Homegoing: A Conversation with Yaa Gyasi | Washtenaw Reads 2018 Author Event
Tuesday February 6, 2018: 7:00pm to 8:30pm
Rackham Auditorium, 915 E. Washington St.
Grade 9 - Adult
This event is at Rackham Auditorium, Rackham Auditorium, 915 E. Washington St.
2018 Institute for the Humanities Jill S. Harris Memorial Lecture The Institute for the Humanities at the University of Michigan will host a conversation with Yaa Gyasi, author of Homegoing (2016), the 2018 selection for Washtenaw Reads. Homegoing tells the stories of two West African half-sisters and their descendants.
One sister, Esi, is captured and brought to the Americas as a slave; the other sister, Effia, stays in Africa and marries a British slaver. Over the course of seven generations, Gyasi illuminates the legacies of slavery and the wide spectrum of colonial African and African-American experiences. Each of the novel's fourteen chapters centers on the life of a person descended from Effia or Esi. Through these stories, Gyasi narrates their every day lives, as well as their roles in major historical events. The novel begins in the late eighteenth century and ends in the present day, so that by the end we feel the full weight of history behind her characters.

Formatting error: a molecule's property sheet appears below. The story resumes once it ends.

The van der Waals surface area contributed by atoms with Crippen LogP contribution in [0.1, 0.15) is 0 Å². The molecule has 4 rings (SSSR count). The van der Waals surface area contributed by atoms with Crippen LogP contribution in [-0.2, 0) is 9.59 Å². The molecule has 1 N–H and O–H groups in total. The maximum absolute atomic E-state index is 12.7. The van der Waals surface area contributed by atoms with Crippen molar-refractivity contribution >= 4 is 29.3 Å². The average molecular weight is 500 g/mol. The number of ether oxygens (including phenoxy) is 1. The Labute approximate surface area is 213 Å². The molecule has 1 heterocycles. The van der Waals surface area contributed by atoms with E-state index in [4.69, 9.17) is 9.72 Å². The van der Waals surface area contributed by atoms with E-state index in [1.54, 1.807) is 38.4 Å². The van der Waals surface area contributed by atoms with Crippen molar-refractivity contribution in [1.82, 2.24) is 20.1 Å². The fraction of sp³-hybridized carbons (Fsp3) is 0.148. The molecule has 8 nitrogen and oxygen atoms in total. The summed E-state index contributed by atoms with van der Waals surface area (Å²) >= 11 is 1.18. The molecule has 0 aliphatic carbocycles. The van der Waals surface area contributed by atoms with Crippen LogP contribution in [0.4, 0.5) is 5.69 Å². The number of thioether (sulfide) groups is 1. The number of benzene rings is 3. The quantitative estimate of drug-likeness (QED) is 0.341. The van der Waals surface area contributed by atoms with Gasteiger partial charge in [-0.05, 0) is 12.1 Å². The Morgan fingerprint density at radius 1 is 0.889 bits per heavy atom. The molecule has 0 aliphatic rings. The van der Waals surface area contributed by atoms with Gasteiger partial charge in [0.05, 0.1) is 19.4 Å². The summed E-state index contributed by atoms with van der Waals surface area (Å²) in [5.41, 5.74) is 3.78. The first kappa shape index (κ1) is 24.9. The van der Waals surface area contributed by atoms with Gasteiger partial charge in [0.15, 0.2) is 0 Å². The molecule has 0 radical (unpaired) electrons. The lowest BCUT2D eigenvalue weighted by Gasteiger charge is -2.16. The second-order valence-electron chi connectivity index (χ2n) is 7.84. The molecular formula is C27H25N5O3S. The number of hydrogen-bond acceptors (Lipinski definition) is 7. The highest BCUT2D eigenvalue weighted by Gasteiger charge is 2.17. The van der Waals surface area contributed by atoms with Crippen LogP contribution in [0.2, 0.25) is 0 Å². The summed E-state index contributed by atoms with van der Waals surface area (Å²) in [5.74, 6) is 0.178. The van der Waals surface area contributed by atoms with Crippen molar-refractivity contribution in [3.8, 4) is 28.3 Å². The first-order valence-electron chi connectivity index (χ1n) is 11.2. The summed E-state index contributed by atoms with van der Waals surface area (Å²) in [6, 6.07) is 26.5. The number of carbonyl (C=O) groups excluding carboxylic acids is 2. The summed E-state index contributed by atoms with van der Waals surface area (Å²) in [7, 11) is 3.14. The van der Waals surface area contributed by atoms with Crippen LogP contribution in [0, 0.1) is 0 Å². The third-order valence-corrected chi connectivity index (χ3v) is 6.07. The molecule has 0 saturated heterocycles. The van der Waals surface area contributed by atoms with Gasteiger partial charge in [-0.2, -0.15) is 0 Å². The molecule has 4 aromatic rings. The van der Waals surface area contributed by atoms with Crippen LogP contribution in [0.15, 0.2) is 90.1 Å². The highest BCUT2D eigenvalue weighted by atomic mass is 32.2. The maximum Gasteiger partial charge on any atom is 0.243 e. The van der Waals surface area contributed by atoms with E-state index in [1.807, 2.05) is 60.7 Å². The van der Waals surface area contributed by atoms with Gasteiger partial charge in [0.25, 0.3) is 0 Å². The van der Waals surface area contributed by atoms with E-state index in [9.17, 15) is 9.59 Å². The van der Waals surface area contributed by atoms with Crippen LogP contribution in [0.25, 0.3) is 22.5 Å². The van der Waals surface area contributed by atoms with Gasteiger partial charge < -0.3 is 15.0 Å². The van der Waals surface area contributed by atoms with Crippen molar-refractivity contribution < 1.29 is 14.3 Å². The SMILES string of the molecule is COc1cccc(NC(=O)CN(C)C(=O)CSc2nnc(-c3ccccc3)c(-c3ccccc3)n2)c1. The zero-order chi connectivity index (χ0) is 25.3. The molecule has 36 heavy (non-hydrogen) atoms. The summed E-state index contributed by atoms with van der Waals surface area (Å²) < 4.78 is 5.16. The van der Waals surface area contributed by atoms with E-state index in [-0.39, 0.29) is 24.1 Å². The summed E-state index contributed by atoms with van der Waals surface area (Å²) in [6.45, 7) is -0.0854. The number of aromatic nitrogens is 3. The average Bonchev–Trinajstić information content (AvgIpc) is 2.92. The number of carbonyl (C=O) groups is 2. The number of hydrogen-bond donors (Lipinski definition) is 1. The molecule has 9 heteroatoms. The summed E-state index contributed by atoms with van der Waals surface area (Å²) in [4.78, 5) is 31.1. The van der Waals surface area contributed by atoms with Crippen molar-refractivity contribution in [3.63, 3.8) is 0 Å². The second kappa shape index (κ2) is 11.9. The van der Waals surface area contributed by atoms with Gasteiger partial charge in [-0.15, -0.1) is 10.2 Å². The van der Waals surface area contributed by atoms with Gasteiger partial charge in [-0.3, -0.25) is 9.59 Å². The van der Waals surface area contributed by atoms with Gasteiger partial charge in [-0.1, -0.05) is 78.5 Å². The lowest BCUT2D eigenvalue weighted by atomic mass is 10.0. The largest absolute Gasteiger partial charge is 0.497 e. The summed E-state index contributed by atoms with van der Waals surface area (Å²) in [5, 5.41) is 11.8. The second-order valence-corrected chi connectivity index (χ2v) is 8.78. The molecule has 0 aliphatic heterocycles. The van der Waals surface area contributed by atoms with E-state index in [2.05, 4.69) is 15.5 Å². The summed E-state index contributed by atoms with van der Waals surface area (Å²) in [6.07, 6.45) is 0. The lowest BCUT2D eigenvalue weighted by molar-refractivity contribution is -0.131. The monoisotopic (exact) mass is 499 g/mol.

Yaa Gyasi was born in Ghana and came to the United States as a child. She is a graduate of Stanford and received her Masters of Fine Arts from the Iowa Writers Workshop. In 2016, she was chosen for the National Book Foundation's "5 under 35" award. Homegoing, her debut novel, has been nominated for the several awards and won the Hemingway Foundation/PEN Award in 2017.
About Jill S. Harris: The Jill S. Harris Memorial Endowment was established in 1985 in memory of Jill Harris, a resident of Chicago and undergraduate student at U-M who passed away due to injuries from an auto accident. Established by Roger and Meredith Harris, Jill’s parents, her grandparents Allan and Norma Harris, and friends, the fund brings a distinguished visitor to campus each year who will appeal to undergraduate students interested in the humanities and the arts.
This event is part of the 2018 Washtenaw Read. The Washtenaw Reads program is a community initiative to promote reading and civic dialogue through the shared experience of reading and discussing a common book. Participating libraries include Ann Arbor, Chelsea, Dexter, Milan, Northfield Township, Saline, and Ypsilanti. For more information about Washtenaw Reads and previous years' reads, go to wread.org.